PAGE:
The Mariners completed a sweep in Boston for the first time, all three coming from behind, including a dramatic 8-6 win Sunday in which neither Iwakuma nor Cano could finish.
It took nearly 38 years, spanning four ownership groups and 16 managers, but the Mariners finally swept a three-game series at Fenway Park, edging the Boston Red Sox 8-6 Sunday. The drama-filled marathon saw the usually efficient Hisashi Iwakuma exit way early, while always-reliable Robinson Cano left mid-game because of illness.
The net effect of a broom job in which Seattle scored 20 runs:
Winners of 14 of 18, the Mariners improved to a seasonal high-water mark of 71-58, the wins matching the 2013 total. Although Detroit defeated Minnesota Sunday, Seattle remained a game to the good in the joust for the American League’s second wild card spot. The Mariners haven’t been 13 games above .500 since the end of the 2007 season, and ended the nine-game road trip 6-3 without a win from Felix Hernandez.
It wasn’t easy.
“Very draining,” said manager Lloyd McClendon, describing a series finale that dragged four hours, seven minutes, the longest-nine inning game by Seattle this season.
“Boston showed a lot of grit. Things haven’t gone their way (eight consecutive defeats), but my hat is off to them. They could have folded their tent, but didn’t. It was a tough day in a lot of different ways for us, but we got the win. Now we can celebrate for 15 minutes and get ready for Texas” Monday night at Safeco Field.
Iwakuma began his 22nd start with a 12-6 record and 2.57 ERA, but experienced an absurd first inning relative to past performances. It took him 39 pitches to record three outs, during which he plunked a pair of batters, uncharacteristically walked another, and coughed up a 3-o lead his teammates had bequeathed him.
“Iwakuma just didn’t have it,” said McClendon, without elaboration.
The fact that Iwakuma lasted 2.1 innings while surrendering five earned runs, snapping a streak of 17.2 consecutive scoreless frames, less than 24 hours after starter Chris Young made it through 3.2 IP, placed a heavy onus on Seattle’s bullpen.
But six relievers, starting with winning pitcher Dominic Leone, who worked 2.2 innings, and ending with closer Fernando Rodney, who loaded the bases before striking out Kelly Johnson to nail down his 38th save, held the Red Sox to one earned run.
Boston had multiple opportunities to score more — the Red Sox failed to tally 13 times with runners in scoring position — but the Mariners kept wriggling out of trouble. In the seventh, the Red Sox had runners on the corners with one out after Chris Denorfia lost in the sun a routine fly by Mookie Betts. But reliever Danny Farquhar somehow snagged a laser off Christian Vazquez’s bat and then doubled up Betts at first.
“It hit me in the glove,” said Farquhar, barely able to react to the screamer. “My glove just happened to be open.” A hit there would have tied the score.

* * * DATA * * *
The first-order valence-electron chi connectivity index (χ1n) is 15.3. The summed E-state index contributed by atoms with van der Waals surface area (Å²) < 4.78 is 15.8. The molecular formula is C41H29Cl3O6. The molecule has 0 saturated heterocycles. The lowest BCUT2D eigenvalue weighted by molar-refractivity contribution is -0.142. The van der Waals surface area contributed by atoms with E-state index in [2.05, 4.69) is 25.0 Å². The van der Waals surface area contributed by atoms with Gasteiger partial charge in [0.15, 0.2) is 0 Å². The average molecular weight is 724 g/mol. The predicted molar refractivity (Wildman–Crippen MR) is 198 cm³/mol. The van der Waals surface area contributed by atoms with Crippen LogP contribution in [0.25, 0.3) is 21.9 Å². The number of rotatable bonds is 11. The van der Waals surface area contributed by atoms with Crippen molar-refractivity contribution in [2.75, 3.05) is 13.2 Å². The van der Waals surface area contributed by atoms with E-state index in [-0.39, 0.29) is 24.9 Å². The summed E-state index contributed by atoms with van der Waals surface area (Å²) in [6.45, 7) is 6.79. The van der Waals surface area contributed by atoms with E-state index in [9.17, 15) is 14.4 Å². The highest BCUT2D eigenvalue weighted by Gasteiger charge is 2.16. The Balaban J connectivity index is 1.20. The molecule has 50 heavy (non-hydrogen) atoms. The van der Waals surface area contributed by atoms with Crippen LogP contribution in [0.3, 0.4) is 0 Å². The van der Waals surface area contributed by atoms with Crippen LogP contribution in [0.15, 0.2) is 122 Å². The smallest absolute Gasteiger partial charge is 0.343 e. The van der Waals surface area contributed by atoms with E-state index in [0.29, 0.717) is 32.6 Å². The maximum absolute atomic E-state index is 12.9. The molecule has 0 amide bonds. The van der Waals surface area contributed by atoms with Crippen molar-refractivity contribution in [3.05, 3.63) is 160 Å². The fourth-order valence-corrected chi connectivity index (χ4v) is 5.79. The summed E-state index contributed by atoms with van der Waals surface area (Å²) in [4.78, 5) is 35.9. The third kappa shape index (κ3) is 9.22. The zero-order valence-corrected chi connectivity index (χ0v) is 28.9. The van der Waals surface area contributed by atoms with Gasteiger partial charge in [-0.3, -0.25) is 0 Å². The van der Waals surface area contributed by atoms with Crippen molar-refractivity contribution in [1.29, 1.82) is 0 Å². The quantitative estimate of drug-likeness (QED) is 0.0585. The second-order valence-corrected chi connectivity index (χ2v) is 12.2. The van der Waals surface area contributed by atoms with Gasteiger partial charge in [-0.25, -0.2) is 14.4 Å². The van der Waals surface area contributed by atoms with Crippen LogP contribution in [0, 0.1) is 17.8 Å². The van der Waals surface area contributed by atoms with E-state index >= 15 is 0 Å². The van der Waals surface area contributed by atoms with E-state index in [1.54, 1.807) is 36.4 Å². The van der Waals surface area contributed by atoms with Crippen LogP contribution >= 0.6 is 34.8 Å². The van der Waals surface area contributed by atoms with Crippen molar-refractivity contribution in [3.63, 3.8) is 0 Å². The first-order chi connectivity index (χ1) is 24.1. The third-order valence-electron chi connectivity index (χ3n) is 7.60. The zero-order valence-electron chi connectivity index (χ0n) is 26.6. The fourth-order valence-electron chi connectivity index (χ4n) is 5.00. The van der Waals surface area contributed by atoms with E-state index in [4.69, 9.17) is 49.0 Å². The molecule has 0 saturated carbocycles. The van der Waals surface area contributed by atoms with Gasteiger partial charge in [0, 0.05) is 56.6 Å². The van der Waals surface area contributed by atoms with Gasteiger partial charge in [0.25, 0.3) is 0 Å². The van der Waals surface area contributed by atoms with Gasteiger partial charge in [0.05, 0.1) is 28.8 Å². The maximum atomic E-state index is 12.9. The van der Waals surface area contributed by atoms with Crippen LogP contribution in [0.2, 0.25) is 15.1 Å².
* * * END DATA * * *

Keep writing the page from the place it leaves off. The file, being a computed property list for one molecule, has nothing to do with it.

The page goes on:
The Mariners jumped on Boston starter Allen Webster, scoring three times in the first on singles by Kendrys Morales, Kyle Seager and Logan Morrison. But the out-of-sorts Iwakuma gave up an RBI single single to Yoenis Cespedes and a two-run, bases-loaded single to Will Middlebrooks.
After a nine-pitch second inning, Iwakuma came apart in the third, allowing two more runs before McClendon applied the hook. The outing was Iwakuma’s shortest of the season (four innings vs. Boston June 25) and the five earned runs came within one of matching his career high.
The Mariners got a run back in the fourth on Denorfia’s sacrifice fly that scored Seager, and went ahead in the fifth 6-5 when Ackley busted an RBI triple, scoring Austin Jackson (single). Brad Miller added a sac fly, plating Ackley.
The Mariners had an opportunity for another run in the sixth when Chris Taylor singled and stole second with two outs and Jackson batting. But Taylor blundered by trying to steal third and was thrown out.
In the eighth, the Mariners parlayed a Morales single, a pair of passed balls by Vazquez and a Seager single to left into another run and a 7-5 lead. Seager’s RBI was his 80th.
Johnson doubled into the left-center gap on a first-pitch fastball from Charlie Furbush to score Brock Holt and slice Seattle’s lead to 7-6 in the eighth. But Tom Wilhelmsen came on to get Cespedes to fly to left before striking out Allen Craig to end the inning.
Brad Miller, who replaced Cano, drove a ball off the Green Monster in the ninth, the double scoring Ackley with an insurance run.
Rodney needed 34 pitches to secure his 38th save in 41 chances.
Cano departed in the third inning after he became dizzy. McClendon said afterward that it was “a 24-hour bug” and expected Cano to be available Monday . . . The 2.1 innings by Iwakuma was not only his shortest outing of the season, but the shortest of his MLB career. Iwakuma has a 10.20 ERA in four career starts against the Red Sox . . . Ackley has knocked in 17 runs in his past 17 games . . . By allowing six runs, the Mariners saw an end to their their streak of allowing four or fewer runs at 20 consecutive games. That was the longest streak by any major league team since 2010 (Giants, 23) and the longest by an AL team since 1981 (Athletics, 21) . . . OF Michael Saunders, recalled from his minor league rehab assignment with AAA Tacoma Saturday, won’t play for at least five days. He has a viral infection . . . The Mariners have a 37-26 road record, best in the AL. Seattle has not finished with a winning road record since 2003 (43-38).
The Mariners return to Safeco Field Monday for three with last-place Texas, which has the worst record in MLB. LHP Roenis Elias (9-10, 4.09) will oppose RHP Miles Mikolas (1-5, 7.48).